The secrets for a successful studio visit
The Studio Visit is an opportunity for artists to narrate their artistic research within their atelier.
We must be careful not to make certain mistakes and risk losing interesting opportunities…
The artists’ studio offers, to those lucky enough to have this experience, a privileged “front row” perspective on the life and the creative process of the artist.
Organising meetings in the ateliers is a common practice in the art world, useful to strengthen the relationship with curators, gallery owners and collectors: provided as long as you know how to speak clearly about your work, there will be plenty of opportunities.
But something could go wrong…
Let’s see then some mistakes to avoid during a Studio Visit:
Taking everything for granted
Being a young artist with an emerging career or having the first succesful feedbacks in the art world, should not make you think that everyone knows what you have done during your career so far.
Telling about yourself, emphasising the main experiences between exhibitions and projects where you took part, is always a great start.
If you do it with humility and with the spirit of sharing your experiences, you will put at ease the person you have welcomed and “break the ice”.
Dialogue is part of the process of discovering your work.
Those who visit your atelier are already interested in the artistic practice you are carrying out, but it is likely for them not to specify the reason immediately.
After telling when, how and why you have started a certain phase of your research, leave room for dialogue.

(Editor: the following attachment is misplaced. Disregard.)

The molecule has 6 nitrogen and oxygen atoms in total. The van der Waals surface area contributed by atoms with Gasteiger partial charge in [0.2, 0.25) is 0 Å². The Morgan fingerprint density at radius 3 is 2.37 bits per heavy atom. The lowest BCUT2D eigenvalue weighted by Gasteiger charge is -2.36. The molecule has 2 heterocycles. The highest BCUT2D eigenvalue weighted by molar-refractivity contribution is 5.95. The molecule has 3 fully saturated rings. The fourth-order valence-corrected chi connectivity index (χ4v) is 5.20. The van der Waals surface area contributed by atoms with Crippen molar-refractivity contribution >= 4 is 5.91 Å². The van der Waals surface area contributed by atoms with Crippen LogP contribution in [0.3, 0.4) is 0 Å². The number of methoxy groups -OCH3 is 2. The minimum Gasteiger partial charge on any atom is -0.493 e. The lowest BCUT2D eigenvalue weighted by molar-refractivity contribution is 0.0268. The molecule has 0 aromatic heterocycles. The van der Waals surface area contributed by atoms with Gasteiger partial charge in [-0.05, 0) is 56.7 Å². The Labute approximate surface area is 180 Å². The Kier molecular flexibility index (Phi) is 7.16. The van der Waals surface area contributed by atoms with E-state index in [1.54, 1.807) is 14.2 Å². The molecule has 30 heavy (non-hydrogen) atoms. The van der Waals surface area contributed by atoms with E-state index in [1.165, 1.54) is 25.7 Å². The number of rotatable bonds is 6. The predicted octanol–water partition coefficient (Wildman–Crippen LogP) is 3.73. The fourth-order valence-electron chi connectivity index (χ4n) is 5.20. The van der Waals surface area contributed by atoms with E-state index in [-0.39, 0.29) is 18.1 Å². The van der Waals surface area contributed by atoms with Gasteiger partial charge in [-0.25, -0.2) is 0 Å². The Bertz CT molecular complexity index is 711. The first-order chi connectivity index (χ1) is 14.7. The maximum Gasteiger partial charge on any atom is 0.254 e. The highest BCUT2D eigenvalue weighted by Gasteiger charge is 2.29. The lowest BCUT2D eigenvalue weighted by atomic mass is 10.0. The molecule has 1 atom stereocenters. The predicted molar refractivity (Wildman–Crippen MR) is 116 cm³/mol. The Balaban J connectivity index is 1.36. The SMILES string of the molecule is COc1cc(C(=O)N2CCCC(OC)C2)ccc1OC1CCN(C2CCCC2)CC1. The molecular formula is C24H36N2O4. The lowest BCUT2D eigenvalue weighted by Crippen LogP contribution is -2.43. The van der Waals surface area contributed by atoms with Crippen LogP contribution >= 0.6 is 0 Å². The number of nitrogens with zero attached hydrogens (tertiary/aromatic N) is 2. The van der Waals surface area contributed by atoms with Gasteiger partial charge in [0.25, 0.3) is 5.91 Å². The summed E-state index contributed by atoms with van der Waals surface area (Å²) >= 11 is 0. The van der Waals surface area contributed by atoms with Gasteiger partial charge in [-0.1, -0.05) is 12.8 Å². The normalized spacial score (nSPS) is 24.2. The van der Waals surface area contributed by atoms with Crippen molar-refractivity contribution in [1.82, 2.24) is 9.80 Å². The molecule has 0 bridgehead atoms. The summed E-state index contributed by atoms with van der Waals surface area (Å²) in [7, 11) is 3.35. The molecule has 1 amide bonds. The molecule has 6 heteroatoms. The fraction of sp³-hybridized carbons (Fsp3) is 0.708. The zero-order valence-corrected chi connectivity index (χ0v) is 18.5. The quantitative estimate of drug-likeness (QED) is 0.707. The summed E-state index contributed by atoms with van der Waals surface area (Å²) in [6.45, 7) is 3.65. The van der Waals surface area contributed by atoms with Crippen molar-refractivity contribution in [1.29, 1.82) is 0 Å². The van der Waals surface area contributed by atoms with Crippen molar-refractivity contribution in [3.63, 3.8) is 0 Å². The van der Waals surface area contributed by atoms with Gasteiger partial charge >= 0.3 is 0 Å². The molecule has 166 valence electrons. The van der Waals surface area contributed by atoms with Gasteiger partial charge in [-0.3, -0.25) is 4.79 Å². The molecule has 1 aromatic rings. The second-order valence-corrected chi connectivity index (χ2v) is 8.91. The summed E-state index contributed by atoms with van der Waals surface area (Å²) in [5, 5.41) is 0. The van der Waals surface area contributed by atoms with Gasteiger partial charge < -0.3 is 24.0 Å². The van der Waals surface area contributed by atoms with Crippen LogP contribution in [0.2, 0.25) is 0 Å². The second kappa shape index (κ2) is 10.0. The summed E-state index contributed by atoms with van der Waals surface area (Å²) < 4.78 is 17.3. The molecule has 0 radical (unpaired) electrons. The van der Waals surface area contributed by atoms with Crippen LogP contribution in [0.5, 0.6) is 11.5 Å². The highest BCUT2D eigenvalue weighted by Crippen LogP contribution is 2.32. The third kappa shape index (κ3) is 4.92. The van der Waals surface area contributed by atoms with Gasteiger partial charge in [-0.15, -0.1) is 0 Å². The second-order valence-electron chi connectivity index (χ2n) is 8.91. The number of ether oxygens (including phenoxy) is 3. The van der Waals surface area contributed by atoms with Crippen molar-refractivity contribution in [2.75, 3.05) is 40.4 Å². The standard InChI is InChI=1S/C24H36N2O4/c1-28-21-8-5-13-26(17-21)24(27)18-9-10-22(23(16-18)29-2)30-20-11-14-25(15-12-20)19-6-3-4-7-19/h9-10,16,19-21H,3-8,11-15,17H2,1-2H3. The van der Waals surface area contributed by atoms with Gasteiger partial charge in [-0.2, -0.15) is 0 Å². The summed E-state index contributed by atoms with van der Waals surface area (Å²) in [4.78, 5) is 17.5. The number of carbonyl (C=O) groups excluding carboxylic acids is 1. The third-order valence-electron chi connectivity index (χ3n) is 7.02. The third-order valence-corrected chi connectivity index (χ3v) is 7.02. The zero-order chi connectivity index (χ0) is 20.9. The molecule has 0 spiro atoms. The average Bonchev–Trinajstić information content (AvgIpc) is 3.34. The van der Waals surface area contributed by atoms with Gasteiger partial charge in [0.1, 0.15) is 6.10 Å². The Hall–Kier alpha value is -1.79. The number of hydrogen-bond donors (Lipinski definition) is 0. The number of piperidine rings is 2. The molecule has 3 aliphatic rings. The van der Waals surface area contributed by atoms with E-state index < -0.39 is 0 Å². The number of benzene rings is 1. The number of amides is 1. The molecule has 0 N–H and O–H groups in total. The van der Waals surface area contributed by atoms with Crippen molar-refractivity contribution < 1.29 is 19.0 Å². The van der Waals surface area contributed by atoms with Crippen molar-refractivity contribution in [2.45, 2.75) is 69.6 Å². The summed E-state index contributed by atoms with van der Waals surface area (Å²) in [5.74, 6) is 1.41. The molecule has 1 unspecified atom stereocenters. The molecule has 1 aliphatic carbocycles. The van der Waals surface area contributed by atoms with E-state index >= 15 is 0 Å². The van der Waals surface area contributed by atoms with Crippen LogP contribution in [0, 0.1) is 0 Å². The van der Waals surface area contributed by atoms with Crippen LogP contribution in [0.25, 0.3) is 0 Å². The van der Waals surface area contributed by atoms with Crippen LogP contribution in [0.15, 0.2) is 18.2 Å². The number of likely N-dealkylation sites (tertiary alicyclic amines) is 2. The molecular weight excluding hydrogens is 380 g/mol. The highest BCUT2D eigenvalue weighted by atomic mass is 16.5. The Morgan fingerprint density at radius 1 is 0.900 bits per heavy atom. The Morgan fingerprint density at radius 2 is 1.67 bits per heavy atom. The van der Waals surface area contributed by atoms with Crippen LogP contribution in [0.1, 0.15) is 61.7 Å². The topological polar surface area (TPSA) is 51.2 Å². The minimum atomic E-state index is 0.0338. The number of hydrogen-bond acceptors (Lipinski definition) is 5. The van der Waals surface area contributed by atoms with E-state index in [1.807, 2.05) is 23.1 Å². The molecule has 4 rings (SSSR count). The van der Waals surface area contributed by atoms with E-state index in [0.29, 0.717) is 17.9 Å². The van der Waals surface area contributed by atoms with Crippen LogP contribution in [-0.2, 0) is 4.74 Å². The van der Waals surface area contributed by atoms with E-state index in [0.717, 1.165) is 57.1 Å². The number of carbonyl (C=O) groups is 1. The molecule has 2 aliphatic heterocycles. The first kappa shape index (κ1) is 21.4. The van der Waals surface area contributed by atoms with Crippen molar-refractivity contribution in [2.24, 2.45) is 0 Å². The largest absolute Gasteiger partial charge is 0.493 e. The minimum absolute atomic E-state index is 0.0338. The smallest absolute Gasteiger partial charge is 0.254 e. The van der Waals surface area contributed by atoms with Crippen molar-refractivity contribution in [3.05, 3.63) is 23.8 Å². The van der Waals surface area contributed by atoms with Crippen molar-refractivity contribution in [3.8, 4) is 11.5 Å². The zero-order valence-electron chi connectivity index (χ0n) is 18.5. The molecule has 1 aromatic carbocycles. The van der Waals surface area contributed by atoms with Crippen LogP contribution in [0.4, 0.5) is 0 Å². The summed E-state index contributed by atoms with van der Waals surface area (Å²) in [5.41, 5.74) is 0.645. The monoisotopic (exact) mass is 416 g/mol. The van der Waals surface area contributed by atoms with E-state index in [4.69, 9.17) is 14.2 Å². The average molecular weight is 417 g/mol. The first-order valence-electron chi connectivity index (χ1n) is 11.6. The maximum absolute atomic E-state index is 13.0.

The critical thinking of someone else who talk about your work may surprises you and in some cases helps you develop new creative processes.
A Studio Visit is a business meeting, so unless you are very familiar with the person you are hosting, maintain a professional attitude.
Do not talk badly about others (whether they are artists or colleagues of who is listening to you), do not start talking about your sentimental situation, let alone the economic situation.
If that person wants to exhibit, buy or talk about your works, he will not do it because he took pity on your misadventures…
“That work is not available”
So why are you showing it to me?”
Error never to be made, especially with professionals such as gallery owners and collectors.
Both will remember the only work they could not have, rather than the available ones.
Prepare your atelier as if to create a personal exhibition, based on the works available and that are close to the latest phases of your research.
And above all, they are all for sale!
Where if they are not, because already sold, or booked for an exhibition, then tell your guest immediately and let him or her decide if they want to see it anyway, maybe to get a better idea of your art, but beware, the choice must be exclusively his or hers.
Ignoring the role of your interlocutor
Talking to a curator will be very different from talking to a gallery owner or collector.
Establish key points to highlight, which can allow the different figures to understand your work for the sector of the art world to which they belong.
Let the people you have welcomed in the atelier develop a critical and comprehensive opinion about your work.
Making statements with which you boast of past or future successes will make you look unpleasant and devoid of humility.
Do not miss the opportunity to learn more about your collector, or vice versa your favourite artist, on the occasion of a visit to his or her atelier, it could prove to be a unique opportunity!